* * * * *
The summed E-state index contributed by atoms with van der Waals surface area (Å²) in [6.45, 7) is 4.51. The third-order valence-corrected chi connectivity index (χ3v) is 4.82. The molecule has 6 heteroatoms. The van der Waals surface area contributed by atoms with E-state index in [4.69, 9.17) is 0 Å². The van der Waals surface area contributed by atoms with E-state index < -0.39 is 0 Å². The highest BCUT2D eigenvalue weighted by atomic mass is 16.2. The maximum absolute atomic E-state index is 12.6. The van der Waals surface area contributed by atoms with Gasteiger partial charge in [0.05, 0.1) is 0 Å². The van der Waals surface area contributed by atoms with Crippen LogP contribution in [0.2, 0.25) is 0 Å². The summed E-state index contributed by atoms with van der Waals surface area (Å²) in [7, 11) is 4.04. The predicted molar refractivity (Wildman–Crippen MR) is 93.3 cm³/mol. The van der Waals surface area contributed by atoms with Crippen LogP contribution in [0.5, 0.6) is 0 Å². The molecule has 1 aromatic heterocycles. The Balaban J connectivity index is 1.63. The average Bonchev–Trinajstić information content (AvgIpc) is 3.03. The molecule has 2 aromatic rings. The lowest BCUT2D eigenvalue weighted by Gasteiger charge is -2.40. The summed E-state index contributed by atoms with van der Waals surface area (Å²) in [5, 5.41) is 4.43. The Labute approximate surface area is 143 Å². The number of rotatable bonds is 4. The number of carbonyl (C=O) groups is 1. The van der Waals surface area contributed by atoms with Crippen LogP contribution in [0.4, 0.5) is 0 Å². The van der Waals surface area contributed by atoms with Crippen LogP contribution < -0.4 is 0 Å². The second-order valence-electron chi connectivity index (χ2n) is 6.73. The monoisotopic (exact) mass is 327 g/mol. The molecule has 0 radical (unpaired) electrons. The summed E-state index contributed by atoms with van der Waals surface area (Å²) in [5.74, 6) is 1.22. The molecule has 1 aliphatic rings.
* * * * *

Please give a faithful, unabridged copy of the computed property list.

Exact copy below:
The summed E-state index contributed by atoms with van der Waals surface area (Å²) in [6.45, 7) is 4.51. The third-order valence-corrected chi connectivity index (χ3v) is 4.82. The molecule has 6 heteroatoms. The van der Waals surface area contributed by atoms with E-state index in [4.69, 9.17) is 0 Å². The van der Waals surface area contributed by atoms with E-state index < -0.39 is 0 Å². The highest BCUT2D eigenvalue weighted by atomic mass is 16.2. The maximum absolute atomic E-state index is 12.6. The van der Waals surface area contributed by atoms with Gasteiger partial charge in [0.05, 0.1) is 0 Å². The van der Waals surface area contributed by atoms with Crippen LogP contribution in [0.2, 0.25) is 0 Å². The summed E-state index contributed by atoms with van der Waals surface area (Å²) in [7, 11) is 4.04. The predicted molar refractivity (Wildman–Crippen MR) is 93.3 cm³/mol. The van der Waals surface area contributed by atoms with Crippen LogP contribution in [0.5, 0.6) is 0 Å². The molecule has 1 aromatic heterocycles. The Balaban J connectivity index is 1.63. The average Bonchev–Trinajstić information content (AvgIpc) is 3.03. The molecule has 2 aromatic rings. The lowest BCUT2D eigenvalue weighted by Gasteiger charge is -2.40. The summed E-state index contributed by atoms with van der Waals surface area (Å²) in [5, 5.41) is 4.43. The Labute approximate surface area is 143 Å². The number of rotatable bonds is 4. The number of carbonyl (C=O) groups is 1. The van der Waals surface area contributed by atoms with Crippen LogP contribution in [0.4, 0.5) is 0 Å². The van der Waals surface area contributed by atoms with Crippen LogP contribution < -0.4 is 0 Å². The second-order valence-electron chi connectivity index (χ2n) is 6.73. The monoisotopic (exact) mass is 327 g/mol. The molecule has 0 radical (unpaired) electrons. The summed E-state index contributed by atoms with van der Waals surface area (Å²) in [5.74, 6) is 1.22. The molecule has 1 aliphatic rings.